CoQ10 switches easily between two different forms
The image shows a ubiquinone molecule that receives two hydrogen atoms (white) that each bind to its own oxygen atom (red) on the quinone head of the CoQ10 molecule. When both hydrogen atoms are attached to the quinone head, the ubiquinone molecule is altered (reduced) to ubiquinol, which is chemically an alcohol. It is also seen that the oxygen atom from having a double bond to the carbon atom (gray) now has a single bond.
Subsequently, ubiquinol delivers the two hydrogen atoms again, after which it switches back (oxidized) to ubiquinone.
This process from one form of CoQ10 to the other takes place in the gut and lymph, as well as in the inner membrane of the cell's mitochondria where the CoQ10 shifts back and forth between the various forms several hundred times each second in connection with the energy production of the mitochondria.
Reduced CoQ10 - Ubiquinol
360 view of the Ubiquinol molecule
CoQ10 appears in two slightly different forms and also has two important but completely different functions in the body. One form is its reduced form. Reduced CoQ10 is called ubiquinol. In the blood and lymphatic ducts, most of the body's CoQ10 is in the form of ubiquinol, where it acts as an antioxidant. It protects against oxidative damage of the LDL cholesterol (Low-Density Lipoprotein), the cholesterol form everyone is worried about.
Oxidized CoQ10 - Ubiquinone
360 view of the Ubiquinone molecule
The other form of CoQ10 is its oxidized form called ubiquinone. When CoQ10 was first discovered by Dr. Frederick Crane in 1957, it was actually the ubiquinone form he identified. All research from that point forward for the rest of the century centered only on ubiquinone. Can you spot the difference? Rotate the molecules and take a look at the quinone head. Compared to ubiquinol the ubiquinone form has two double bonds between oxygen and carbon and is missing two hydrogen atoms. Ubiquinone is a more stable form.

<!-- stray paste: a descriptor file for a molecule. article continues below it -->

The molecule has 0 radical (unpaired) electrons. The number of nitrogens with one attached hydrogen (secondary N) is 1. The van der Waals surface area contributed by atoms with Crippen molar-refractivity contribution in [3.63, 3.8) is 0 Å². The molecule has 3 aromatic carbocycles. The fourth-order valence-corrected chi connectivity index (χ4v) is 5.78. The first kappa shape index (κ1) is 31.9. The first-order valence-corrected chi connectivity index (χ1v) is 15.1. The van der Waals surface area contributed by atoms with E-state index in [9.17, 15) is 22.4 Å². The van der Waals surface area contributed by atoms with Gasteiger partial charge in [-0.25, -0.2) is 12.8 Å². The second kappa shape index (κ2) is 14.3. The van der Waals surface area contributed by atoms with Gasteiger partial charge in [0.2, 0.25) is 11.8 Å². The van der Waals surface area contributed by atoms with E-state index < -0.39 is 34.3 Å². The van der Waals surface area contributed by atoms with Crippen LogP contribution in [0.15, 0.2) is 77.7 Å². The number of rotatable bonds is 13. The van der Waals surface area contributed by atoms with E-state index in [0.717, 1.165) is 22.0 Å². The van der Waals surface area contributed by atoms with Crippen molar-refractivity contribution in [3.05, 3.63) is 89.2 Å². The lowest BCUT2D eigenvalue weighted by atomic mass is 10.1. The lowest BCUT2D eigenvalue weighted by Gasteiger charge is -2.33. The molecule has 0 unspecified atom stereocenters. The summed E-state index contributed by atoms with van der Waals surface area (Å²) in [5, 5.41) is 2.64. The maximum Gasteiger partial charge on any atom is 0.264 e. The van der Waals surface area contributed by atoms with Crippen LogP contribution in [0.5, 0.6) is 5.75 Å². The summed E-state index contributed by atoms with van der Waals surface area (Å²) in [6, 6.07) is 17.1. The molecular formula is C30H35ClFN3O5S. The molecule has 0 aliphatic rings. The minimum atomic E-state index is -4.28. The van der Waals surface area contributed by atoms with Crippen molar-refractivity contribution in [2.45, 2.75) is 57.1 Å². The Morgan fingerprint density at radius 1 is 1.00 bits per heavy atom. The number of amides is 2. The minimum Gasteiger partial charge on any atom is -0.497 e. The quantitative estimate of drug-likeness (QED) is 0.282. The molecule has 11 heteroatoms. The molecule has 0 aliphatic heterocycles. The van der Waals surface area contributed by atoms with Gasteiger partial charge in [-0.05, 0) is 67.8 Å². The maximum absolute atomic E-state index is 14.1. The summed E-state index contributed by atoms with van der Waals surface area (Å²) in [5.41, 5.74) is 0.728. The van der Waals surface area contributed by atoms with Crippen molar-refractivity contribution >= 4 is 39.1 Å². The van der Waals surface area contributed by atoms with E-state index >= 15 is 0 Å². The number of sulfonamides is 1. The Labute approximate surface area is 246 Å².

Inside the cell's mitochondria ubiquinone takes part in the cell's energy production. During this energy production CoQ10 is constantly switching from one form to the other several hundred times each second as each are a byproduct of the other, depending on whether it receives electrons (ubiquinone) or donates them (ubiquinol). You could compare this to performing in a play, where you play two different parts requiring costume changes for each character.
Ubiquinone is More Stable
In 2006, part of the CoQ10 industry started to market CoQ10 in the form of ubiquinol. The argument was that some people have difficulty converting ubiquinone to ubiquinol and therefore the idea was that you should take the missing form, which they at that point dubbed "active Q10." It later turned out that they were wrong about their concept. Scientists pointed out that the body can convert back and forth without any issues. Studies have shown that daily supplementation with a good ubiquinone preparation will significantly increase the levels of ubiquinol in blood plasma and in lipoproteins in the blood.
It is also misleading to indicate that the ubiquinol form is more active than ubiquinone. Both are active even though they have different physiological functions.
Do Your Own Research at Home
Since ubiquinol is by nature unstable, it can be a a good idea to examine whether your ubiquinol softgel contains ubiquinol or whether the content has been oxidized to become ubiquinone. Ubiquinone is a yellow substance, whereas the ubiquinol antioxidant form is a white substance prior to oxidation. Poke a hole in your ubiquinol softgel and squeeze out the contents on a napkin or plate. If it is yellow, it has been oxidized inside the softgel and thereby converted to ubiquinone. If it is white it is true to the declared ubiquinol contents as declared by the manufacturer.